Carlo De Salvo, Kristine-Ann Buela, Brecht Creyns, Daniele Corridoni, Nitish Rana, Hannah L. Wargo, Chiara Cominelli, Peter G. Delaney, Fabio Cominelli, Alexander Rodriguez-Palacios, Séverine Vermeire, Theresa T. Pizarro
Gene editing holds the potential to correct mutations and cure devastating genetic disorders. The technology has not yet proven efficacious for therapeutic use in central nervous system (CNS) diseases with ubiquitous neuronal defects. Angelman syndrome (AS), a severe neurodevelopmental disorder, is caused by a lack of maternal expression of the UBE3A gene. Due to genomic imprinting, only neurons are affected. One therapeutic approach focuses on the intact paternal UBE3A copy in AS patients that is silenced by an antisense transcript (UBE3A-ATS). We show here that gene editing of Ube3a-ATS in the mouse brain results in the formation of base pair insertions/deletions (indels) in neurons and the subsequent unsilencing of the paternal Ube3a allele in neurons, which partially corrects the behavior phenotype of a murine AS model. This study provides compelling evidence to further investigate editing of the homologous region of the human UBE3A-ATS, since this may provide a lasting therapeutic effect for AS patients.
Ralf S. Schmid, Xuefeng Deng, Priyalakshmi Panikker, Msema Msackyi, Camilo Breton, James M. Wilson
The emergence of drug-resistant fungi has prompted an urgent threat alert from the Centers for Disease Control. Biofilm assembly by these pathogens further impairs effective therapy. We recently identifed an antifungal, turbinmicin, that inhibits the fungal vesicle-mediated trafficking pathway and demonstrates broad-spectrum activity against planktonically growing fungi. During biofilm growth, vesicles with unique features play a critical role in the delivery of the biofilm extracellular matrix components. As these components are largely responsible for the drug resistance associated with biofilm growth, we explored the utility of turbinmicin in the biofilm setting. We found that turbinmicin disrupts extracellular vesicle delivery during biofilm growth, and this impairs the subsequent assembly of the biofilm matrix. We demonstrated that elimination of the extracellular matrix renders the drug-resistant biofilm communities susceptible to fungal killing by turbinmicin. Furthermore, the addition of turbinmicin to otherwise ineffective antifungal therapy potentiated the activity of these drugs. The underlying role of vesicles explains this dramatic activity and was supported by phenotype reversal with the addition of exogenous biofilm extracellular vesicles. This striking capacity to cripple biofilm assembly mechanisms reveals a new approach to eradicating biofilms and sheds light on turbinmicin as a promising anti-biofilm drug.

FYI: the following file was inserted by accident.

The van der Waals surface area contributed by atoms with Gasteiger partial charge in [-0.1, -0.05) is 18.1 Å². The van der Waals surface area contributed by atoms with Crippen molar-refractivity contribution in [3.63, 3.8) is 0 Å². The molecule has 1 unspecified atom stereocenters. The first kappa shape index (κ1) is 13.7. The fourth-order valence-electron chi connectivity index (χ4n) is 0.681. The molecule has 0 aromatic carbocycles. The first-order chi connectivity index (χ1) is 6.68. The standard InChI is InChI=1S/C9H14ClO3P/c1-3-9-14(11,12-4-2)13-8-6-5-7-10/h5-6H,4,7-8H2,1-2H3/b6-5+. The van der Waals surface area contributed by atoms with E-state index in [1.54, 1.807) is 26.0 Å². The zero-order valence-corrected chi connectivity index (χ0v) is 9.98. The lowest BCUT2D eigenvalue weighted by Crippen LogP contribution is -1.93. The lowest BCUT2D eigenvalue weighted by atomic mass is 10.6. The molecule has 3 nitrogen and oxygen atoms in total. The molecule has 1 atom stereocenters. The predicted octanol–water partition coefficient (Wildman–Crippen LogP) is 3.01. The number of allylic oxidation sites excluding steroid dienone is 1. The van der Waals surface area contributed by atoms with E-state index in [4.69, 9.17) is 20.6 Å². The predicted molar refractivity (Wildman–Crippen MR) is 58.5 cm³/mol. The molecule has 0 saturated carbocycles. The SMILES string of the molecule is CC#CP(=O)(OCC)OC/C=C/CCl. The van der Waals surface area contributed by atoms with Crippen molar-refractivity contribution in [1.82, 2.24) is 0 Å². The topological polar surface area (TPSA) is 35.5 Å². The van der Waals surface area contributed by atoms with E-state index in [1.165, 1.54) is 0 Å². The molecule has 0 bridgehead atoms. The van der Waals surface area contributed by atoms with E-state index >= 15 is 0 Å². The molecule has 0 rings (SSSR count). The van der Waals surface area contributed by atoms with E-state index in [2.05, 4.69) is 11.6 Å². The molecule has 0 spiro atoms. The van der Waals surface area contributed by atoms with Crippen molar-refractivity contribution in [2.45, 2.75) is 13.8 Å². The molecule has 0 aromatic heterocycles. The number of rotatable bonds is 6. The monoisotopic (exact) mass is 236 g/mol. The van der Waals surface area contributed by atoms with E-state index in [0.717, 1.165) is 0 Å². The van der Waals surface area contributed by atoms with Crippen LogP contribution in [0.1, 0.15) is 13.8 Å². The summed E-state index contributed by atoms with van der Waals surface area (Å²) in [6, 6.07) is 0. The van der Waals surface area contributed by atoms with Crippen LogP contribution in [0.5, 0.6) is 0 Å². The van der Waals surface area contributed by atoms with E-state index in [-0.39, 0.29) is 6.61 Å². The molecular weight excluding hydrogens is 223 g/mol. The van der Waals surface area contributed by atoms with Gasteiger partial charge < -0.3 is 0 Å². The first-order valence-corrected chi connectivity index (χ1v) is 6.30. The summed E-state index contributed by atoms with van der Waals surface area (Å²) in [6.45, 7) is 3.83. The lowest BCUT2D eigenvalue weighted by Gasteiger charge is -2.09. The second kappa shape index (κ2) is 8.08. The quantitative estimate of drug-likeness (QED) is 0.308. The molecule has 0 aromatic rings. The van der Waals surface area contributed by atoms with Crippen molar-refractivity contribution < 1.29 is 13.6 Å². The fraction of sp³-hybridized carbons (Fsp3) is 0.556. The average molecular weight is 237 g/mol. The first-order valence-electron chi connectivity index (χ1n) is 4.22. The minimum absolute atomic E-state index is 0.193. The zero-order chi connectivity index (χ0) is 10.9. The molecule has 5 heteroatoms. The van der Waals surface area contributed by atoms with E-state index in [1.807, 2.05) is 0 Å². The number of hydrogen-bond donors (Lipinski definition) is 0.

Miao Zhao, Fan Zhang, Robert Zarnowski, Kenneth J. Barns, Ryley Jones, Jen L. Fossen, Hiram Sanchez, Scott R. Rajski, Anjon Audhya, Tim S. Bugni, David R. Andes